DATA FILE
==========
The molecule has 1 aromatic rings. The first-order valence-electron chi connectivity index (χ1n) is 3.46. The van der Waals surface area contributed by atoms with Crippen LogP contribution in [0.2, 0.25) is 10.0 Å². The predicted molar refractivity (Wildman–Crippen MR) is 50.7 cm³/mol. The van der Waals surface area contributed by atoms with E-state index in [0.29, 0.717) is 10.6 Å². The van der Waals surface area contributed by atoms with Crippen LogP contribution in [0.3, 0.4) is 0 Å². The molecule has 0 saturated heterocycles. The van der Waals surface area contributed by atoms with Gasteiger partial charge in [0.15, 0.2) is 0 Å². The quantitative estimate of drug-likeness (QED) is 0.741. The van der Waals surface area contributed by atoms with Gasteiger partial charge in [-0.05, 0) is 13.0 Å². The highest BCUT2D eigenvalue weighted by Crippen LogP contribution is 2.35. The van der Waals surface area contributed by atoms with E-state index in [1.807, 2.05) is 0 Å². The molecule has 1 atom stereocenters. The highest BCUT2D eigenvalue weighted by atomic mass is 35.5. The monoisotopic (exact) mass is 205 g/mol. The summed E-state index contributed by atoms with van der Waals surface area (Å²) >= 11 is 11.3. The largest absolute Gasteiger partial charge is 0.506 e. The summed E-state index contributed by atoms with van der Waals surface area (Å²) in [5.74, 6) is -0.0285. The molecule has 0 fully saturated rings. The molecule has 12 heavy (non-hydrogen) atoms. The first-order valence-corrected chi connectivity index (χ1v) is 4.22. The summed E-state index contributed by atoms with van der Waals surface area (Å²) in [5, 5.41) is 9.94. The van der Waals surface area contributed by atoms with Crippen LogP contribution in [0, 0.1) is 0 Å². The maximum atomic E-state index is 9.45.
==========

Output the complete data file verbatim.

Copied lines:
The molecule has 1 aromatic rings. The first-order valence-electron chi connectivity index (χ1n) is 3.46. The van der Waals surface area contributed by atoms with Crippen LogP contribution in [0.2, 0.25) is 10.0 Å². The predicted molar refractivity (Wildman–Crippen MR) is 50.7 cm³/mol. The van der Waals surface area contributed by atoms with E-state index in [0.29, 0.717) is 10.6 Å². The van der Waals surface area contributed by atoms with Crippen LogP contribution in [0.3, 0.4) is 0 Å². The molecule has 0 saturated heterocycles. The van der Waals surface area contributed by atoms with Gasteiger partial charge in [0.15, 0.2) is 0 Å². The quantitative estimate of drug-likeness (QED) is 0.741. The van der Waals surface area contributed by atoms with Gasteiger partial charge in [-0.05, 0) is 13.0 Å². The highest BCUT2D eigenvalue weighted by Crippen LogP contribution is 2.35. The van der Waals surface area contributed by atoms with E-state index in [1.807, 2.05) is 0 Å². The molecule has 1 atom stereocenters. The highest BCUT2D eigenvalue weighted by atomic mass is 35.5. The monoisotopic (exact) mass is 205 g/mol. The summed E-state index contributed by atoms with van der Waals surface area (Å²) >= 11 is 11.3. The largest absolute Gasteiger partial charge is 0.506 e. The summed E-state index contributed by atoms with van der Waals surface area (Å²) in [5.74, 6) is -0.0285. The molecule has 0 fully saturated rings. The molecule has 12 heavy (non-hydrogen) atoms. The first-order valence-corrected chi connectivity index (χ1v) is 4.22. The summed E-state index contributed by atoms with van der Waals surface area (Å²) in [5, 5.41) is 9.94. The van der Waals surface area contributed by atoms with Crippen LogP contribution in [0, 0.1) is 0 Å². The maximum atomic E-state index is 9.45.